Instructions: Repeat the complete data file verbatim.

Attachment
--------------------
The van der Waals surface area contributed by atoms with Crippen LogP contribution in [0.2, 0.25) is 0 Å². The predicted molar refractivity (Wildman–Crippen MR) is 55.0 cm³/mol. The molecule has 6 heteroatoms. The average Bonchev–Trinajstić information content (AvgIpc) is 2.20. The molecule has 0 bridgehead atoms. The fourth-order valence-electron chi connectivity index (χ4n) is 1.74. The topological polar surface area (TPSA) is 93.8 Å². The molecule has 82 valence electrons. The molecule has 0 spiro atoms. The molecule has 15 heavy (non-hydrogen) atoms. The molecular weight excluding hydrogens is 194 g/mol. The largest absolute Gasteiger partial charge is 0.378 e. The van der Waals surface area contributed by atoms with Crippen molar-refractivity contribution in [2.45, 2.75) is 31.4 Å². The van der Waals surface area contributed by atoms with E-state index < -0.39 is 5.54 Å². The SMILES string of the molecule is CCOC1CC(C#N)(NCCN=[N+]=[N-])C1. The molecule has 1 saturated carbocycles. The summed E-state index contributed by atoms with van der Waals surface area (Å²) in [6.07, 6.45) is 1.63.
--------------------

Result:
The van der Waals surface area contributed by atoms with Crippen LogP contribution in [0.2, 0.25) is 0 Å². The predicted molar refractivity (Wildman–Crippen MR) is 55.0 cm³/mol. The molecule has 6 heteroatoms. The average Bonchev–Trinajstić information content (AvgIpc) is 2.20. The molecule has 0 bridgehead atoms. The fourth-order valence-electron chi connectivity index (χ4n) is 1.74. The topological polar surface area (TPSA) is 93.8 Å². The molecule has 82 valence electrons. The molecule has 0 spiro atoms. The molecule has 15 heavy (non-hydrogen) atoms. The molecular weight excluding hydrogens is 194 g/mol. The largest absolute Gasteiger partial charge is 0.378 e. The van der Waals surface area contributed by atoms with Crippen molar-refractivity contribution in [2.45, 2.75) is 31.4 Å². The van der Waals surface area contributed by atoms with E-state index < -0.39 is 5.54 Å². The SMILES string of the molecule is CCOC1CC(C#N)(NCCN=[N+]=[N-])C1. The molecule has 1 saturated carbocycles. The summed E-state index contributed by atoms with van der Waals surface area (Å²) in [6.07, 6.45) is 1.63.